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Nominet appoints itself web policeman

Nominet appoints itself web policeman

Nominet has announced it will suspend the domain name of any .uk website suspected of being involved in criminal activity.

Registrars who receive "credible reports" about their domain names can now contact Nominet to have it immediately "locked" while they investigate the website.

The lock means suspect websites will still be available if the content itself is not taken down, but only by typing in the IP address.

"Registrars may gather their intelligence from several different sources including police reports, information or complaints from the public and information that they hold themselves," said Nominet.

"The types of checks registrars are able to do include contacting the customer directly, looking at other domain names or sites held by the customer, re-checking the credit card details or even checking the originating IP address from which the domain name purchase was made."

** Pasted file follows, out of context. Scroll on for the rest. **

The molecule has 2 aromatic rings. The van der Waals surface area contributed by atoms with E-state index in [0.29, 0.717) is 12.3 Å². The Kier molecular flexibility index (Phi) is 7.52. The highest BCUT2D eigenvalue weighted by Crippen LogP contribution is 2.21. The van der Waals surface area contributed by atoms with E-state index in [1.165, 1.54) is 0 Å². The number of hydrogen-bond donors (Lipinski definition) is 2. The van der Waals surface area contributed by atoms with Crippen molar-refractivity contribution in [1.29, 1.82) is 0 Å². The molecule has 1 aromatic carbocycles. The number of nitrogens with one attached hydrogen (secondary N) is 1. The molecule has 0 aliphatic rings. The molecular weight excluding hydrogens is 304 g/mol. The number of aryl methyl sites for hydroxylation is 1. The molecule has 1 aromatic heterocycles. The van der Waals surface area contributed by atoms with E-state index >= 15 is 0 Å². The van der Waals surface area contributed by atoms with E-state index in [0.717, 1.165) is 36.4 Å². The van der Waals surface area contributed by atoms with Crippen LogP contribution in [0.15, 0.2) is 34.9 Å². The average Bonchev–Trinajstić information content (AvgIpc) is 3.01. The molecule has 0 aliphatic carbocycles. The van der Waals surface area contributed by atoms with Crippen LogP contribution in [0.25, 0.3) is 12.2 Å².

The move follows Nominet's recent mass suspension of 1,200 domains allegedly selling counterfeit goods following a request from e-crime police.

The domain industry has been under political pressure for some time to take a more aggressive approach to criminality on the web. While websites involved in e-crime are often hosted abroad, out of reach of UK police, they often use .uk domain names to target British internet users.

Since Nominet controls the .uk registry, it can effectively pull the plug. Forthcoming laws to allow the government to take control of the non-profit firm if it believes the interests of all UK internet users are not being looked after are in part motivated by concerns over rising e-crime.

Nominet's operations director Eleanor Bradley said: "Nominet is committed to making the internet a safe place for all users. This lock is one of several new services we are offering to help our registrars respond to evidence that .uk domain names are being used for illegal activities."

The announcement is however likely to prompt worries about the apparent lack of independent oversight of the suspension process and the standard of evidence registrars will use before contacting Nominet.


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